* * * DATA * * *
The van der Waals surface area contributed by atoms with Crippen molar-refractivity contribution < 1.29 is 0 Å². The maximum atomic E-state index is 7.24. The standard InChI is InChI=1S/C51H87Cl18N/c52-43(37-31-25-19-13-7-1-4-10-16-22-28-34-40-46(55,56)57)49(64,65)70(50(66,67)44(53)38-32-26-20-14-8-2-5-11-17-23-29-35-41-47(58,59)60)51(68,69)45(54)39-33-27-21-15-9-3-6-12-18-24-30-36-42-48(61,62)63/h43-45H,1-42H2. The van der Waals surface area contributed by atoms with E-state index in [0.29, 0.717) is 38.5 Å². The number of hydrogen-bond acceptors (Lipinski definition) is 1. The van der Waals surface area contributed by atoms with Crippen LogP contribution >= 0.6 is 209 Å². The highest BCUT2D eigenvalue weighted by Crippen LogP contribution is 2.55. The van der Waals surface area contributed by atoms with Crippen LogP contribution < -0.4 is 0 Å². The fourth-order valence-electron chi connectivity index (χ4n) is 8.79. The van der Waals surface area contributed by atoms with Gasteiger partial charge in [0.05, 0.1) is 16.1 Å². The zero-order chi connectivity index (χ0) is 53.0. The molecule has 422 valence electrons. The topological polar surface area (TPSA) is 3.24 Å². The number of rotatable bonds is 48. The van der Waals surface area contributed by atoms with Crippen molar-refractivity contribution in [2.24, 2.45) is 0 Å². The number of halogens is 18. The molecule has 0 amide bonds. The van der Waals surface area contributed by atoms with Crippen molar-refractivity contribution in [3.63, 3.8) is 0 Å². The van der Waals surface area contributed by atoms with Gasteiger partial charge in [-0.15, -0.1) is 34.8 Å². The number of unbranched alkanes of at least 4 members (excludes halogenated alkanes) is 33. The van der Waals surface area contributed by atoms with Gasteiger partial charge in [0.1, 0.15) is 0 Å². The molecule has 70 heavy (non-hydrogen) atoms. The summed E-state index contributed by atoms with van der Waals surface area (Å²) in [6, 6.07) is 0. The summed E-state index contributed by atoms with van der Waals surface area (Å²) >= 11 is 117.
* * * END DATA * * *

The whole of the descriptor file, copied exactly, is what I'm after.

The van der Waals surface area contributed by atoms with Crippen molar-refractivity contribution < 1.29 is 0 Å². The maximum atomic E-state index is 7.24. The standard InChI is InChI=1S/C51H87Cl18N/c52-43(37-31-25-19-13-7-1-4-10-16-22-28-34-40-46(55,56)57)49(64,65)70(50(66,67)44(53)38-32-26-20-14-8-2-5-11-17-23-29-35-41-47(58,59)60)51(68,69)45(54)39-33-27-21-15-9-3-6-12-18-24-30-36-42-48(61,62)63/h43-45H,1-42H2. The van der Waals surface area contributed by atoms with E-state index in [0.29, 0.717) is 38.5 Å². The number of hydrogen-bond acceptors (Lipinski definition) is 1. The van der Waals surface area contributed by atoms with Crippen LogP contribution >= 0.6 is 209 Å². The highest BCUT2D eigenvalue weighted by Crippen LogP contribution is 2.55. The van der Waals surface area contributed by atoms with Crippen LogP contribution < -0.4 is 0 Å². The fourth-order valence-electron chi connectivity index (χ4n) is 8.79. The van der Waals surface area contributed by atoms with Gasteiger partial charge in [0.05, 0.1) is 16.1 Å². The zero-order chi connectivity index (χ0) is 53.0. The molecule has 422 valence electrons. The topological polar surface area (TPSA) is 3.24 Å². The number of rotatable bonds is 48. The van der Waals surface area contributed by atoms with Crippen molar-refractivity contribution in [2.24, 2.45) is 0 Å². The number of halogens is 18. The molecule has 0 amide bonds. The van der Waals surface area contributed by atoms with Crippen molar-refractivity contribution in [3.63, 3.8) is 0 Å². The van der Waals surface area contributed by atoms with Gasteiger partial charge in [-0.15, -0.1) is 34.8 Å². The number of unbranched alkanes of at least 4 members (excludes halogenated alkanes) is 33. The van der Waals surface area contributed by atoms with Gasteiger partial charge in [0.1, 0.15) is 0 Å². The molecule has 70 heavy (non-hydrogen) atoms. The summed E-state index contributed by atoms with van der Waals surface area (Å²) in [6, 6.07) is 0. The summed E-state index contributed by atoms with van der Waals surface area (Å²) >= 11 is 117.